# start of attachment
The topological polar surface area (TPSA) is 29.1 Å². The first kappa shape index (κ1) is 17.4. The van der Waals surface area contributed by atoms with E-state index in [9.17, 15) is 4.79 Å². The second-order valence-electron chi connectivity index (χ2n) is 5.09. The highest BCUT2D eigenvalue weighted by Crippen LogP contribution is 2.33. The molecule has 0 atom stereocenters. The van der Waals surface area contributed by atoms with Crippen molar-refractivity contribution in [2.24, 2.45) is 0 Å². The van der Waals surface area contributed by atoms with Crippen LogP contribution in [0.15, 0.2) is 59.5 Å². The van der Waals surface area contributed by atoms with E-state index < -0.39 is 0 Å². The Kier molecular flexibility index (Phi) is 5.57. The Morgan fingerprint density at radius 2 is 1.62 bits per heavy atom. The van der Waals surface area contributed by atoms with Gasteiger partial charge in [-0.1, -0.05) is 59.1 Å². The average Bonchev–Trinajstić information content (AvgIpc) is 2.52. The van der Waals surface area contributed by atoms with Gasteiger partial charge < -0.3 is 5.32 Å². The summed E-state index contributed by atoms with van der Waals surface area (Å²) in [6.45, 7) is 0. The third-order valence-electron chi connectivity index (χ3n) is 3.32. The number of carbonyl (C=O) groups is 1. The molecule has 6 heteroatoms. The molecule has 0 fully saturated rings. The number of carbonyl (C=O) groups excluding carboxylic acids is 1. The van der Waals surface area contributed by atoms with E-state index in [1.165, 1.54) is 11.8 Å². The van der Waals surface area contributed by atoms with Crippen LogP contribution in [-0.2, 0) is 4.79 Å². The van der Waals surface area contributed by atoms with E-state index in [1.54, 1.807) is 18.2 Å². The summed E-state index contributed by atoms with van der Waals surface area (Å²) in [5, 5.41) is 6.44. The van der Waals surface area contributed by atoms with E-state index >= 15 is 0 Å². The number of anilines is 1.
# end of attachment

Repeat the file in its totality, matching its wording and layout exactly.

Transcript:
The topological polar surface area (TPSA) is 29.1 Å². The first kappa shape index (κ1) is 17.4. The van der Waals surface area contributed by atoms with E-state index in [9.17, 15) is 4.79 Å². The second-order valence-electron chi connectivity index (χ2n) is 5.09. The highest BCUT2D eigenvalue weighted by Crippen LogP contribution is 2.33. The molecule has 0 atom stereocenters. The van der Waals surface area contributed by atoms with Crippen molar-refractivity contribution in [2.24, 2.45) is 0 Å². The van der Waals surface area contributed by atoms with Crippen LogP contribution in [0.15, 0.2) is 59.5 Å². The van der Waals surface area contributed by atoms with E-state index < -0.39 is 0 Å². The Kier molecular flexibility index (Phi) is 5.57. The Morgan fingerprint density at radius 2 is 1.62 bits per heavy atom. The van der Waals surface area contributed by atoms with Gasteiger partial charge in [-0.1, -0.05) is 59.1 Å². The average Bonchev–Trinajstić information content (AvgIpc) is 2.52. The van der Waals surface area contributed by atoms with Gasteiger partial charge < -0.3 is 5.32 Å². The summed E-state index contributed by atoms with van der Waals surface area (Å²) in [6.45, 7) is 0. The third-order valence-electron chi connectivity index (χ3n) is 3.32. The number of carbonyl (C=O) groups is 1. The molecule has 6 heteroatoms. The molecule has 0 fully saturated rings. The number of carbonyl (C=O) groups excluding carboxylic acids is 1. The van der Waals surface area contributed by atoms with E-state index in [1.165, 1.54) is 11.8 Å². The van der Waals surface area contributed by atoms with Crippen LogP contribution in [-0.2, 0) is 4.79 Å². The van der Waals surface area contributed by atoms with E-state index in [1.54, 1.807) is 18.2 Å². The summed E-state index contributed by atoms with van der Waals surface area (Å²) in [5, 5.41) is 6.44. The van der Waals surface area contributed by atoms with E-state index >= 15 is 0 Å². The number of anilines is 1.